how accurate it needs to be to “stand alone” as “primary”
Build formatters to automate GTG grids into legacy text products
augmented by forecasters
• Turbulence Priority Recommendation Two
Determine how to commonly share real-time (NTDA-derived
presumably) turbulence information to NAS users for avoidance
 Determine best methodologies to express forecast uncertainty in
gridded TURB products
Turbulence Priority Recommendation Three
Add GTG techniques to WAFS TURB Gridded Forecast creation
Probabilistic Turbulence Products
• Users want
turbulence products,
but all turbulence
forecasts are loaded
with uncertainty
• So how do craft
probabilistic products
that relay uncertainty
Strategic vs. Tactical
• Products designed for
more tactical applications
don’t have a clear path to
tactical exploitation
• Do products designed for
strategic planning make a
difference in tactical
• What are the implications
of making data available
in the cockpit that is not
available in ATC or to
dispatch (and vice
Commercial Carriers vs. GA
• Clearly one size
turbulence product
does not fit all (note
that transition to EDR
should help this issue)
• NTSB statistics indicate
the relative differences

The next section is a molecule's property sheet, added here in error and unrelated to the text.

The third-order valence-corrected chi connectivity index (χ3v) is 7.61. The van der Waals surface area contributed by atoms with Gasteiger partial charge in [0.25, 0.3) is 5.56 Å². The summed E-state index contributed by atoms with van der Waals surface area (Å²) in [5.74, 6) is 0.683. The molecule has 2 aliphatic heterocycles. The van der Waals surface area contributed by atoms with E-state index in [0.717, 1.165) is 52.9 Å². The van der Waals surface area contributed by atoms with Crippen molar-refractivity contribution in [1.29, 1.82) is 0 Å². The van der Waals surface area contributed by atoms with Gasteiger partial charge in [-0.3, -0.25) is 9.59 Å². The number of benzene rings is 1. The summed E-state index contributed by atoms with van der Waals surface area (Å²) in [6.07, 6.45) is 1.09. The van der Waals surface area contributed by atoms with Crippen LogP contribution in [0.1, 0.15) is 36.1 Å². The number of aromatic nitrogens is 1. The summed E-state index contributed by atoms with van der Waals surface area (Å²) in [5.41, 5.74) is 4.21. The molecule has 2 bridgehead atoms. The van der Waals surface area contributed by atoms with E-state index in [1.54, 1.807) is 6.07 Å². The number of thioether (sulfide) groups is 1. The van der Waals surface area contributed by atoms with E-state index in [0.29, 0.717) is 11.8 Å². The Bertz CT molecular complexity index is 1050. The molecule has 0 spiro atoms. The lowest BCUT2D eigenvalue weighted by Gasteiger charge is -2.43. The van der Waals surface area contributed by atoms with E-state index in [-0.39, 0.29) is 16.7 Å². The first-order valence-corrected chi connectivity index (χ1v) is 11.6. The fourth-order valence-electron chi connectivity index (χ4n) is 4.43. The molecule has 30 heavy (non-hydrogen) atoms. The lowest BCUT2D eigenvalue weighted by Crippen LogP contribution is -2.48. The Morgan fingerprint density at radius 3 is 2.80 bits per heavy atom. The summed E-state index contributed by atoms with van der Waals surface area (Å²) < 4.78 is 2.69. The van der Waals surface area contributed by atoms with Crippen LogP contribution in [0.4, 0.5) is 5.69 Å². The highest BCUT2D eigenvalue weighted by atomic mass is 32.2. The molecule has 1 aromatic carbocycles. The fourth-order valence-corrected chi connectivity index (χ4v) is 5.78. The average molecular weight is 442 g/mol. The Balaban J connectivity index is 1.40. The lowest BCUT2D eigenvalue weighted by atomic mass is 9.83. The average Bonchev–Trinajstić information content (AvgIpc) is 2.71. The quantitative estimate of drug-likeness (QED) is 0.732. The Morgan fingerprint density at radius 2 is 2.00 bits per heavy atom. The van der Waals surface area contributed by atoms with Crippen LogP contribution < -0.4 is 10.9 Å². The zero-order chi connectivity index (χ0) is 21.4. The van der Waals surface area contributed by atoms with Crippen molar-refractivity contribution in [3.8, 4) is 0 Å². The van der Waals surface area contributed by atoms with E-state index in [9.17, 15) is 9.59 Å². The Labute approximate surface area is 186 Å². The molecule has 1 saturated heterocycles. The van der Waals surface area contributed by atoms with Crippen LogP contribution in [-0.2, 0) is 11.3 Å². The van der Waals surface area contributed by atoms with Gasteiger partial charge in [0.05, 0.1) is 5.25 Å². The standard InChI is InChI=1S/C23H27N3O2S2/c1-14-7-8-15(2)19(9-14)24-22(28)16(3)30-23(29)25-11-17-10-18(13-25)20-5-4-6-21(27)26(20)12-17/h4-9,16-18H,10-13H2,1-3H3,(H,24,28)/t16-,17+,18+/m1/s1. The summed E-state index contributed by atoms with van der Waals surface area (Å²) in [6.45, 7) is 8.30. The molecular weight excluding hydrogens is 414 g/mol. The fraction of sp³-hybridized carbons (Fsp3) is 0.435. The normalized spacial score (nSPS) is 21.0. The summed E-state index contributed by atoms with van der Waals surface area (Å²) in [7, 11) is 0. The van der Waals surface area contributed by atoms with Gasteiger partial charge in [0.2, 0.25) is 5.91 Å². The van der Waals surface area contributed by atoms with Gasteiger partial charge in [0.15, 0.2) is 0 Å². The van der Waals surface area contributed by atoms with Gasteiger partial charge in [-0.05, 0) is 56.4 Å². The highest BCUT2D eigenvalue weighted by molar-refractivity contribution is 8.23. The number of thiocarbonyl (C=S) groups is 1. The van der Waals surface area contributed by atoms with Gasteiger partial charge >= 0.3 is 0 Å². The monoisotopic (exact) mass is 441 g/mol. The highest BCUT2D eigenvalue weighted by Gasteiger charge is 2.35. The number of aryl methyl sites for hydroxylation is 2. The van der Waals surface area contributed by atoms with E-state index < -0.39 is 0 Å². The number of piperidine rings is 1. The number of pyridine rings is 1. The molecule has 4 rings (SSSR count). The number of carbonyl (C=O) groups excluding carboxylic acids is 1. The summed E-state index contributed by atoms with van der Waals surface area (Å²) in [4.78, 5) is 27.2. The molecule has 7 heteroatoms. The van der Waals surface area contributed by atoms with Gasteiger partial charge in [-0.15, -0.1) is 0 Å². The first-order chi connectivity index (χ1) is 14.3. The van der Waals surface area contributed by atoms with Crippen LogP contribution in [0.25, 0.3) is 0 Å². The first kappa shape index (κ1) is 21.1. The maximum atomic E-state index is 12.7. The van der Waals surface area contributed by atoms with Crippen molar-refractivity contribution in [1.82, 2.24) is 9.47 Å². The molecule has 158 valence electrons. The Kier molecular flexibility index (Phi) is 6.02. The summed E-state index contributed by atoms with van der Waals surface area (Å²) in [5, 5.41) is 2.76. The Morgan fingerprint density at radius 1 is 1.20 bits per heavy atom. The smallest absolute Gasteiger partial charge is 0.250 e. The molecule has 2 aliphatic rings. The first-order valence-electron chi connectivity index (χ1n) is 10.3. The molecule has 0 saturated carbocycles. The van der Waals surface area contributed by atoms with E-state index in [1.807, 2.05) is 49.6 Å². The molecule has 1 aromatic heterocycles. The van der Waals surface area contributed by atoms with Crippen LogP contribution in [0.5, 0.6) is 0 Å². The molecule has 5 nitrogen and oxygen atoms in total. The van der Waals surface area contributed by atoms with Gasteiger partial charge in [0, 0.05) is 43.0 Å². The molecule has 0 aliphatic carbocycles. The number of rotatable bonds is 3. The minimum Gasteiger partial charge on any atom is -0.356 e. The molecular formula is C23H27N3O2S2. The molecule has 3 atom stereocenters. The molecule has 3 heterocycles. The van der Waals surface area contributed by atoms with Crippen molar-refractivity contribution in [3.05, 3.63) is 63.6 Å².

in turbulence “incidents”
between Part 91 and
Part 121 carriers
Limits of the Science
• Products like HEMS have
been very helpful to the GA
community, but can we ever
realistically forecast
turbulence at a resolution
good enough to overlay on
google maps?
• If indeed we have the
compute power and
resources to produce high
resolution, rapidly updating
products, will they be
exploited operationally
• Can we educate users to
understand the transient
nature of turbulence?
Role of the Human in/over the Loop
• We regularly underestimate
the role of the human in the
integration of weather
information into NAS decisionmaking
• The confidence and situational
knowledge available by the
aviation meteorologist is
clearly still valued (well, maybe
not this guy!)
• However as higher resolution,
rapidly updating models
continue to be developed, the
role of the human “over the
loop” needs to evolve
Policy/Proprietary Issues
• While there seems to be general agreement that
ATM leveraging a common weather picture (e.g. the
same turbulence forecast for strategic planning) is
beneficial, industry produces products and forecasts
that airlines and others believe give a competitive
• Clearly there is no interest in Government to dispute
or challenge
• Can we share data between airlines and countries
to maximize the availability of raw data for various
From “SVR” to “.3”
• Though the terms LGT, MDT, and SVR are full of
subjectivity, a transition to application of
objective turbulence measures is complex.
• GTG is producing forecasts of EDR but it is not
yet clear how this will be made available to users
• There is a significant training and education
issue here that must be addressed.
Global Harmonization
• As the U.S. and many
other countries develop
higher resolution, more
accurate forecasts,
oceanic flights are
looking for consistent
forecasts on a global
• Global models from
different countries often
produce conflicting